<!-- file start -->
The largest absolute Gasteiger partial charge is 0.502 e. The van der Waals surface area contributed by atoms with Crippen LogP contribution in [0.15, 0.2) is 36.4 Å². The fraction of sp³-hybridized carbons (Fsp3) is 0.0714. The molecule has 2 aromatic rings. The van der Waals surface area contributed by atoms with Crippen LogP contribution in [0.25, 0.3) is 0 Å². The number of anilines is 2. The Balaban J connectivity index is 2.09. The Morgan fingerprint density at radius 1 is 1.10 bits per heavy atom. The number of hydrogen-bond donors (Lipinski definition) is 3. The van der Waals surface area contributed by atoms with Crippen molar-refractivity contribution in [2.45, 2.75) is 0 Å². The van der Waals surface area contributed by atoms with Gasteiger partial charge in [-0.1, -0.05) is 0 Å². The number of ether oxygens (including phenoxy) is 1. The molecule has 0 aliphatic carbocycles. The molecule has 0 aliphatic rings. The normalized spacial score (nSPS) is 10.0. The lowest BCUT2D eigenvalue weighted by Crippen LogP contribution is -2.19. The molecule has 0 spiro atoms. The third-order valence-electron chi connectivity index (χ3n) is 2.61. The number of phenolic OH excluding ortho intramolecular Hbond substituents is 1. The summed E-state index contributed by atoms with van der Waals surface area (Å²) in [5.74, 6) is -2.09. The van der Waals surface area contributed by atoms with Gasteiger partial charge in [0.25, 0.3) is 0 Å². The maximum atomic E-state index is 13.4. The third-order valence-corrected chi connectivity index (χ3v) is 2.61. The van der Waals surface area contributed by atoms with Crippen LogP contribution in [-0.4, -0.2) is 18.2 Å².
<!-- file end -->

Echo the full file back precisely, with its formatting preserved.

The largest absolute Gasteiger partial charge is 0.502 e. The van der Waals surface area contributed by atoms with Crippen LogP contribution in [0.15, 0.2) is 36.4 Å². The fraction of sp³-hybridized carbons (Fsp3) is 0.0714. The molecule has 2 aromatic rings. The van der Waals surface area contributed by atoms with Crippen LogP contribution in [0.25, 0.3) is 0 Å². The number of anilines is 2. The Balaban J connectivity index is 2.09. The Morgan fingerprint density at radius 1 is 1.10 bits per heavy atom. The number of hydrogen-bond donors (Lipinski definition) is 3. The van der Waals surface area contributed by atoms with Crippen molar-refractivity contribution in [2.45, 2.75) is 0 Å². The van der Waals surface area contributed by atoms with Gasteiger partial charge in [-0.1, -0.05) is 0 Å². The number of ether oxygens (including phenoxy) is 1. The molecule has 0 aliphatic carbocycles. The molecule has 0 aliphatic rings. The normalized spacial score (nSPS) is 10.0. The lowest BCUT2D eigenvalue weighted by Crippen LogP contribution is -2.19. The molecule has 0 spiro atoms. The third-order valence-electron chi connectivity index (χ3n) is 2.61. The number of phenolic OH excluding ortho intramolecular Hbond substituents is 1. The summed E-state index contributed by atoms with van der Waals surface area (Å²) in [5.74, 6) is -2.09. The van der Waals surface area contributed by atoms with Gasteiger partial charge in [0.25, 0.3) is 0 Å². The maximum atomic E-state index is 13.4. The third-order valence-corrected chi connectivity index (χ3v) is 2.61. The van der Waals surface area contributed by atoms with Crippen LogP contribution in [-0.4, -0.2) is 18.2 Å².